Pandemia, distanciamento social e academia - Dançando no escuro 20 anos depois

HÉLIO ARTHUR REIS IRIGARAY
2020 Cadernos EBAPE.BR  
On March 11 of this year, the World Health Organization (WHO) declared that the world was facing a new pandemic (WHO, 2020), this time caused by SARS-CoV-2 (severe acute respiratory syndrome coronavirus 2), which is the etiological agent of COVID-19, a respiratory infectious disease, for which there is neither a vaccine nor a proven effective treatment (SINGHAL, 2020). The indicated prevention measures are thorough handwashing with soap and water, the use of hand sanitizers, the use of a face
more » ... the use of a face mask, and social distancing. This distancing aims to reduce interaction and proximity between people in a community, where individuals are infected, but not yet identified, and can transmit the disease (HE, DENG and LI, 2020). However, according to the National Continuous Household Sample Survey (PNAD), of 2018, 31.1 million Brazilians live in households without access to a main system water supply; 74.2 million, in areas without a sewage system; 5.8 million do not have a bathroom in their home; and 11.6 million live in densely populated properties, that is, with more than three residents per bedroom (IBGE, 2020). How can social distancing occur in these conditions? The suggested policy applies to an economically privileged minority. The same can be said of economic activities: 23% of Brazilians have entirely lost their source of income, and 17% have had a reduction in their monthly earnings (CNI, 2020). But even for those who do not fall into these categories -for example, many of us, professors and academics -how have professional activities changed? First of all, we have to recognize our privilege: our profession is socially valued, we have guaranteed labor rights that allow us to reflect on the challenges that synchronized lessons mediated by technology impose on us, as well as on the type of teaching and work relationships we want. From one hour to the next, we saw our classes and academic meetings completely migrate to the digital environment, which forced us to learn new systems, rethink pedagogical methods, rewrite our lesson plans, insert new content, with unprecedented speed and sense of urgency. Our daily tasks grew exponentially and, more than that, started to demand skills in which we were not always proficient. We were forced to manage our anxieties and, also, those of our students, peers, superiors, administrative colleagues. In the background of all this, there is intense organizational pressure for performance and results, and the specter of uncertainty about the future. In many educational institutions, professors are evaluated at the end of each course. The insecurity with technological tools both by professors and students, and the management of class time can become factors that compromise the perceived quality of the course. In addition, in some cases, professors are faced with the threat of reduced wages, higher workload, and even with the termination of employment. This new configuration of the world of work has resulted in an emotional burden. Professors are, as never before, faced with the need to rethink and manage their career, under the shadow of an "economic crisis unprecedented in history" (FMI, 2020) and having to negotiate for their jobs, accepting to carry out additional unpaid activities (training, meetings). As with other professional categories that also moved to work from home, social distancing forced professors and academics to deal with the fragile frontier that separated their personal and professional lives. Professionals are challenged to balance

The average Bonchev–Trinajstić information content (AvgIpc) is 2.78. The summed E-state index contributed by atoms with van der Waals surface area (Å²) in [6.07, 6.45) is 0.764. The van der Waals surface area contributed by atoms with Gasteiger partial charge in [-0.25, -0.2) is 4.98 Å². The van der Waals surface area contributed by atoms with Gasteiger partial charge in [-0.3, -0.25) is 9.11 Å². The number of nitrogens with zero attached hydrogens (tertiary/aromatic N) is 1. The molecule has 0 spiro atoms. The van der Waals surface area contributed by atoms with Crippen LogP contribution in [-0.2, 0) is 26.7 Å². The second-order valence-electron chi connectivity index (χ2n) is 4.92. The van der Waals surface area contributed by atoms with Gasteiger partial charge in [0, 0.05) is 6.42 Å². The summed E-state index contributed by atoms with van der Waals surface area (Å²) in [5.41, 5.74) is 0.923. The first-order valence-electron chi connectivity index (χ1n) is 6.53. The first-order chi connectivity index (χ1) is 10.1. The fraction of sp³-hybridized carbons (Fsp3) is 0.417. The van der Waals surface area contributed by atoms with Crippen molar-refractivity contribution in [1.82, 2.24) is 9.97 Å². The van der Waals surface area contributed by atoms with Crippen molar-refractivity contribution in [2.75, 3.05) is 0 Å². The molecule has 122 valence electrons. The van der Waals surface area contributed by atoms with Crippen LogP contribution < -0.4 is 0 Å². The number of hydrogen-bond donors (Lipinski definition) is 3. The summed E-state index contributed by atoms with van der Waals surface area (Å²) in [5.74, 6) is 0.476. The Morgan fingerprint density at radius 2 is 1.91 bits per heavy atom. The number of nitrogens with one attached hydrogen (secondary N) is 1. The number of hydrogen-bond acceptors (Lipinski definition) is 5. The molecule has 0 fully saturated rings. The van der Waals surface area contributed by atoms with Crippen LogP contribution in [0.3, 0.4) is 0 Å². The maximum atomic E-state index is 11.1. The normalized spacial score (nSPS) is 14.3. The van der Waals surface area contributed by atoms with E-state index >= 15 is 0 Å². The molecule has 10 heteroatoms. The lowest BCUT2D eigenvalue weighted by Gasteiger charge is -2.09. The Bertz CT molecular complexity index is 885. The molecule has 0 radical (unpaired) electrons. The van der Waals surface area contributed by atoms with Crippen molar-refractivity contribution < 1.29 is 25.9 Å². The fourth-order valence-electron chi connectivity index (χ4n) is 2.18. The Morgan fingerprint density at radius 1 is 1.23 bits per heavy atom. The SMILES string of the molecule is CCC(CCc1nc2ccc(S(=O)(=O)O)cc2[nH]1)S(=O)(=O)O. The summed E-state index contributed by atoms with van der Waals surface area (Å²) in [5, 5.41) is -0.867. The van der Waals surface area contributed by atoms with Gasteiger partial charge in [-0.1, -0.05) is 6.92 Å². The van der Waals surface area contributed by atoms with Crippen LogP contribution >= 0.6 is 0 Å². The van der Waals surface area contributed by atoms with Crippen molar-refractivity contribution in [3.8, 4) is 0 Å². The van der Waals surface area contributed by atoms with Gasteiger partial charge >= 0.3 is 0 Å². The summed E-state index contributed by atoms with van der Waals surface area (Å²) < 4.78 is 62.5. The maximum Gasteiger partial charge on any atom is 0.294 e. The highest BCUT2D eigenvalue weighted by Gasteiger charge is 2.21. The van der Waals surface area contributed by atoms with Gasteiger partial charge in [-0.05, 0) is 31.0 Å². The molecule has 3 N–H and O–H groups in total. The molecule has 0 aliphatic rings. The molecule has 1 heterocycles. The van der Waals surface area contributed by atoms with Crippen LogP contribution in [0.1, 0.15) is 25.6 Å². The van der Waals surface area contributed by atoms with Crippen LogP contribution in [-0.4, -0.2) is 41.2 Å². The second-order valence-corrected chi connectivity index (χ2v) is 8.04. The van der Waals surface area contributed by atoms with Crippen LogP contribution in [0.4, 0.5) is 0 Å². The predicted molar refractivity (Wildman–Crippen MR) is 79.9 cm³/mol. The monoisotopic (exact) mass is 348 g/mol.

doi:10.1590/1679-395181285 fatcat:amqpij2wxrbuvd55olaw6juds4